The second guest room at Autumn House. These beds, made by my father-in-law, once belonged to my little girls.
The living room at Autumn House. So cozy,
It even has a wood-burning fireplace.

Back to the main house…

I apparently never took a photo of our living room after the sectional arrived, so here it is dressed up for Christmas (because I can assure you, as I write this my living room is NOT photo-worthy!)

We purchased this huge sectional from Ashley Furniture and absolutely love it. We all fall into it together in the evenings to enjoy a family movie or football game.

The master bedroom (below) is a peaceful retreat for us. We decided not to have a TV in there this time around, and I’m glad we did. It just keeps the room more quiet. More calm.

There are so many more pictures I could share, but I think I’ll stop here. Over time, I will come back and show you changes we make to the rooms in our home and around the land, especially as seasons change and call for freshening up of spaces.

In fact, I will need another whole post just to walk you around the land! There is a lot of work still to be done, decisions to make, and spaces to carve out and make useful for the animals we hope to bring in after Winter is over. But we aren’t in a hurry. We are home at last and grateful to wake up every morning to the beauty that surrounds us here at Arundelle Green.

Welcome.

Oh Come, Oh Come

As a child, we never celebrated Christmas.

Well, let me clarify that. We had a Christmas tree and all kinds of tinsel. We also received Christmas gifts and sang about Santa Claus.

But we never celebrated Jesus.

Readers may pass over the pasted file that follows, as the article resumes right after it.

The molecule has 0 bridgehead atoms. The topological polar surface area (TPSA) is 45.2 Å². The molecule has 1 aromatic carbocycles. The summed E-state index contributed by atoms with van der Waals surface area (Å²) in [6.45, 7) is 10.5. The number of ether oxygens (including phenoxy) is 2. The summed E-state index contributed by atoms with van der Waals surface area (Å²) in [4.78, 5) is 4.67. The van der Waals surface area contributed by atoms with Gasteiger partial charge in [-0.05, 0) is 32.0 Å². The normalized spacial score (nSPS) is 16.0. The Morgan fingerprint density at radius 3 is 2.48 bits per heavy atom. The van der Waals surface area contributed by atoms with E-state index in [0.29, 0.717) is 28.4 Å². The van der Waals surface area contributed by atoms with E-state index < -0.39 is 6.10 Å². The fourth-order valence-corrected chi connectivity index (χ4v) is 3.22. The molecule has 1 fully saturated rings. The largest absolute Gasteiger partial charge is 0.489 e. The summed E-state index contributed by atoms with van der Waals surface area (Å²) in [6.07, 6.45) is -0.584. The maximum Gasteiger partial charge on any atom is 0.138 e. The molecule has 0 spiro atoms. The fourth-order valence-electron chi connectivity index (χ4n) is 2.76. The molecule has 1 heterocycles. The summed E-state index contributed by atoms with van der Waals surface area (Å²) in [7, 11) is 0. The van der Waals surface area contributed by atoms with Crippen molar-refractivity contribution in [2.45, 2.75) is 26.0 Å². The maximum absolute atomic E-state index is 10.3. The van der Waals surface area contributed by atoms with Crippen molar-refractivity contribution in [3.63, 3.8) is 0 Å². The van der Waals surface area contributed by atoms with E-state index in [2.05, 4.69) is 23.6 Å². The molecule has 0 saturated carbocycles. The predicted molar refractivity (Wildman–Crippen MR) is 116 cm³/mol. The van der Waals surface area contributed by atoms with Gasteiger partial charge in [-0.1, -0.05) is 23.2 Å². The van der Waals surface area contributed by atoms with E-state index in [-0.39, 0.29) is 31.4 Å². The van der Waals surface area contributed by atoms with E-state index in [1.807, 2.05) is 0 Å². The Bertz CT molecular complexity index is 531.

It was a purely secular holiday for us. The church tradition in which I grew up believed celebrating Christmas as a religious holiday was a sin so, we didn’t. As a child, it was all I knew but there was something deep within me that struggled with leaving baby Jesus out. I could not have articulated that at the time, but looking back I can still feel the longing, the burning in my chest when I heard “O Holy Night” or “Away in a Manger.” I would watch the Vatican’s Christmas Eve Service on the tiny TV in my bedroom, staying up late into the night as the pageantry and grand life-sized Nativity captured my imagination and I wondered what could be so wrong about it?

What could be so wrong about celebrating the birth of the Son of God?

Continue reading “Oh Come, Oh Come”

Papa’s Path

On a warm Autumn day my father giddily wielded a pair of branch loppers and beat me to the Shadow Wood. Before I knew it, he had forged a path.

We had not yet been able to explore what lay beyond our back yard because the underbrush was so thick and foreboding. The decision had been made to wait until Fall for things to die back a bit so we could safely tread through the vines, seedlings and huge rocks without getting hurt.

Continue reading “Papa’s Path”